Difference between revisions of "RPi Easy SD Card Setup"

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(Easyiest way)
(Easyiest way)
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When you write the Raspberry Pi image to your SD card you will lose all data that was on the card.
 
When you write the Raspberry Pi image to your SD card you will lose all data that was on the card.
=Easyiest way=
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=Easiest way=
  
 
Download and run the PiCard tool. It will guide you through the progress.
 
Download and run the PiCard tool. It will guide you through the progress.

Revision as of 09:45, 4 March 2012


To boot the Raspberry Pi, you need an SD card installed with a bootloader provided by the foundation, and a suitable Operating System.

Official images are available from http://www.raspberrypi.org/downloads. This guide assumes you have downloaded the Debian "squeeze" image.

When you write the Raspberry Pi image to your SD card you will lose all data that was on the card.

Easiest way

Download and run the PiCard tool. It will guide you through the progress.

PiCard is currently being developed , and aims to make creation of bootable SD cards for the Pi easy. See the google code repo and the forum discussion.

Easy way

Copying the image to an SD Card on Windows

  1. Extract the image file debian6-17-02-2012.img from the debian6-17-02-2012 directory in the debian6-17-02-2012.zip
  2. Insert the SD card into your SD card reader and check what drive letter it was assigned.
  3. Download the Win32DiskImager utility. The download links are on the right hand side of the page, you want the binary zip.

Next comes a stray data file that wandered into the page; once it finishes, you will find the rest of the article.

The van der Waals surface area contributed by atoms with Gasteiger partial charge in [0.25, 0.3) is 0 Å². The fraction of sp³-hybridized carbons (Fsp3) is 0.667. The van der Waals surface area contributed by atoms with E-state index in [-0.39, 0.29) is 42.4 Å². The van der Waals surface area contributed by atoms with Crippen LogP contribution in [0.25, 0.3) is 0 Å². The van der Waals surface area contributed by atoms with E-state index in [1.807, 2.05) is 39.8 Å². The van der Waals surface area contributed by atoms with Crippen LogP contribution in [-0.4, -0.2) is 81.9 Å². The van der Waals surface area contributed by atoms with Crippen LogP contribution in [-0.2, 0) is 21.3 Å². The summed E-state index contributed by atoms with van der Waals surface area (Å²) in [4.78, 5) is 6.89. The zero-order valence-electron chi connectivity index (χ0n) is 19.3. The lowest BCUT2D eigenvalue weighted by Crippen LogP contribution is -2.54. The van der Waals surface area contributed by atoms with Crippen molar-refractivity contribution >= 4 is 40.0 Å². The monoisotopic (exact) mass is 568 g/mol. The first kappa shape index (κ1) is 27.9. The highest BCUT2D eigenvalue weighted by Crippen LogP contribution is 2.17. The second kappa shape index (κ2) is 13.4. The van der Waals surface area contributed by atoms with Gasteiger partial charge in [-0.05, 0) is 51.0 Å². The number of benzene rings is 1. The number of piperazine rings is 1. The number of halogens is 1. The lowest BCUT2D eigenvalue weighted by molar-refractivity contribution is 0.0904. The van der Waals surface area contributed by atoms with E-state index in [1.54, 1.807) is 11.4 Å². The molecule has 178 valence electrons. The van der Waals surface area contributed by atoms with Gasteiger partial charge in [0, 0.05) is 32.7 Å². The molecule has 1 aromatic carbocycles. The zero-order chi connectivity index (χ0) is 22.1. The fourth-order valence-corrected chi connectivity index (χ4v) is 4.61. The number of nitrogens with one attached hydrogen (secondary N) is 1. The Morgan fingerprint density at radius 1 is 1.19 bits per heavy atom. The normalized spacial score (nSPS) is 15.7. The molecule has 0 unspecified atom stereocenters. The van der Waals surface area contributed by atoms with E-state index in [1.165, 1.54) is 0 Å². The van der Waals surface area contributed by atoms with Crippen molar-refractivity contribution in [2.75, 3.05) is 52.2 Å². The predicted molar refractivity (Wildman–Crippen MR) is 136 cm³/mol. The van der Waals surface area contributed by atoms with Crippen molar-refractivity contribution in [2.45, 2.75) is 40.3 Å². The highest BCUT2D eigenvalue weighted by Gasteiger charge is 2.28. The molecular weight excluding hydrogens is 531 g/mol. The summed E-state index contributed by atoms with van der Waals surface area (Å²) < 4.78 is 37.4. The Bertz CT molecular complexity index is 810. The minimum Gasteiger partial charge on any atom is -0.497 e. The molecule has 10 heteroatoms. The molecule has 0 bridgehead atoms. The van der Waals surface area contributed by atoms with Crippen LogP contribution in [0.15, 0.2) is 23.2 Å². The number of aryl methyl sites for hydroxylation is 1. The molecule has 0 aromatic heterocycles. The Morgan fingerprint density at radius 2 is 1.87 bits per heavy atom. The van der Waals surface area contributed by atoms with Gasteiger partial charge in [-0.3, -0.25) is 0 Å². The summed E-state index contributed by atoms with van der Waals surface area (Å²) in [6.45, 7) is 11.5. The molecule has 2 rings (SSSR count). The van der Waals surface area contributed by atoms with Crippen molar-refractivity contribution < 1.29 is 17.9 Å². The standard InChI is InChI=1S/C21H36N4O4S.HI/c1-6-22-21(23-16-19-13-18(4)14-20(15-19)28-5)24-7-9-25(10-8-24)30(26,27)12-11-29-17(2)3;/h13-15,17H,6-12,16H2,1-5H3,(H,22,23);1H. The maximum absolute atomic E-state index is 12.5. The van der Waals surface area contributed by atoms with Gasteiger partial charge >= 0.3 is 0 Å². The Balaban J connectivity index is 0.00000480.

4. Extract the zip file and run the Win32DiskImager utility.
  5. Select the debian6-17-02-2012.img image file you extracted earlier
  6. Select the drive letter of the SD card in the device box. Be careful to select the correct drive.
  7. Click Write and wait for the write to complete.
  8. Exit the imager and eject the SD card.
  9. Insert the card in the Raspberry Pi, power it on, and it should boot up. Have fun!

Copying an image to the SD Card in Max OS

  1. Download the image from a mirror or torrent
  2. Verify if the the hash key is the same (optional), in the terminal run:
    • shasum ~/Downloads/debian6-17-02-2012.zip
  3. Extract the image, just double click the zip, it will extract automatically
  4. From the terminal run df -h
  5. Connect the sdcard reader with the sdcard inside
  6. Run df -h again and look for the new device that wasn't listed last time. Record the filesystem name of the device, e.g. /dev/disk1s1
  7. Open disk utility and unmount the partition of the sdcard (do not eject it, or you have to reconnect it)
  8. In the terminal write the image to the card with this command, making sure you replace "/dev/disk1" with the right device name from before, but missing out the final "s1".
    • dd bs=1m if=~/Downloads/debian6-17-02-2012/debian6-17-02-2012.img of=/dev/disk1
  9. After the dd comand finishes go to disk utility and eject the sdcard
  10. Insert it in the raspberry pi, and have fun

Copying an image to the SD Card in Linux

  1. Download the image from a mirror or torrent
  2. Verify if the the hash key is the same (optional), in the terminal run:
    • shasum ~/debian6-17-02-2012.zip
  3. Extract the image, with
    • unzip ~/debian6-17-02-2012.zip
  4. Connect the sdcard reader with the sdcard inside
  5. Check the name of the device that the SD card was mounted as by running: dmesg | tail, it will be something like "/dev/sdc"
  6. In the terminal write the image to the card with this command, making sure you replace "/dev/sdc" with the right device name.
    • dd bs=1M if=~/debian6-17-02-2012/debian6-17-02-2012.img of=/dev/sdc
  7. Insert it in the raspberry pi, and have fun